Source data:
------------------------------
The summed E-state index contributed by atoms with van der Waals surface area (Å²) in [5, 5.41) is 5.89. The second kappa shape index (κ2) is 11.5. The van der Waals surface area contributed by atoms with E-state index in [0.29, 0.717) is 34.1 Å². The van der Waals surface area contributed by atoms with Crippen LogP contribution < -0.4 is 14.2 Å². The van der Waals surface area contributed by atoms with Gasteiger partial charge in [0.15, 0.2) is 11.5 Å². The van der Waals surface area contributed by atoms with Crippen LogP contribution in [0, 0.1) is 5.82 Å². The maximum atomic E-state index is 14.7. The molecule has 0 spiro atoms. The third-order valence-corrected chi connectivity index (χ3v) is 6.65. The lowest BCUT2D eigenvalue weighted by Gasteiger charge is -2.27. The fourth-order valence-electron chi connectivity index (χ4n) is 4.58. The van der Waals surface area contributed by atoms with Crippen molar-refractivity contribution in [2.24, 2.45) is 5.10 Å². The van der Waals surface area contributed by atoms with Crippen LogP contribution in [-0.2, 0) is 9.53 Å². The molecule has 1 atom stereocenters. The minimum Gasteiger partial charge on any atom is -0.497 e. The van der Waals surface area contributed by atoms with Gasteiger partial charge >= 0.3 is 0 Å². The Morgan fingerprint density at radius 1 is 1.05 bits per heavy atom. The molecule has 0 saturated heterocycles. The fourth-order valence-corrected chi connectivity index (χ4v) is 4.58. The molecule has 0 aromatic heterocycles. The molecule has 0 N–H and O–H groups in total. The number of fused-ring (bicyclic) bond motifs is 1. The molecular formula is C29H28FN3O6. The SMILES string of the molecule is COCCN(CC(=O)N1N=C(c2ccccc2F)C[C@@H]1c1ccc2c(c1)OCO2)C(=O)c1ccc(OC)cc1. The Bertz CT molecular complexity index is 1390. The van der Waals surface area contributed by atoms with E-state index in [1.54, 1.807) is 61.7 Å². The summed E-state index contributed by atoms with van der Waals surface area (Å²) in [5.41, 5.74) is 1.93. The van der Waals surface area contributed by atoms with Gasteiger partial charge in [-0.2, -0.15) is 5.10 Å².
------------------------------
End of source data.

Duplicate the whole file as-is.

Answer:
The summed E-state index contributed by atoms with van der Waals surface area (Å²) in [5, 5.41) is 5.89. The second kappa shape index (κ2) is 11.5. The van der Waals surface area contributed by atoms with E-state index in [0.29, 0.717) is 34.1 Å². The van der Waals surface area contributed by atoms with Crippen LogP contribution < -0.4 is 14.2 Å². The van der Waals surface area contributed by atoms with Gasteiger partial charge in [0.15, 0.2) is 11.5 Å². The van der Waals surface area contributed by atoms with Crippen LogP contribution in [0, 0.1) is 5.82 Å². The maximum atomic E-state index is 14.7. The molecule has 0 spiro atoms. The third-order valence-corrected chi connectivity index (χ3v) is 6.65. The lowest BCUT2D eigenvalue weighted by Gasteiger charge is -2.27. The fourth-order valence-electron chi connectivity index (χ4n) is 4.58. The van der Waals surface area contributed by atoms with Crippen molar-refractivity contribution in [2.24, 2.45) is 5.10 Å². The van der Waals surface area contributed by atoms with Crippen LogP contribution in [-0.2, 0) is 9.53 Å². The molecule has 1 atom stereocenters. The minimum Gasteiger partial charge on any atom is -0.497 e. The van der Waals surface area contributed by atoms with Gasteiger partial charge >= 0.3 is 0 Å². The Morgan fingerprint density at radius 1 is 1.05 bits per heavy atom. The molecule has 0 saturated heterocycles. The fourth-order valence-corrected chi connectivity index (χ4v) is 4.58. The molecule has 0 aromatic heterocycles. The molecule has 0 N–H and O–H groups in total. The number of fused-ring (bicyclic) bond motifs is 1. The molecular formula is C29H28FN3O6. The SMILES string of the molecule is COCCN(CC(=O)N1N=C(c2ccccc2F)C[C@@H]1c1ccc2c(c1)OCO2)C(=O)c1ccc(OC)cc1. The Bertz CT molecular complexity index is 1390. The van der Waals surface area contributed by atoms with E-state index in [1.54, 1.807) is 61.7 Å². The summed E-state index contributed by atoms with van der Waals surface area (Å²) in [5.41, 5.74) is 1.93. The van der Waals surface area contributed by atoms with Gasteiger partial charge in [-0.2, -0.15) is 5.10 Å².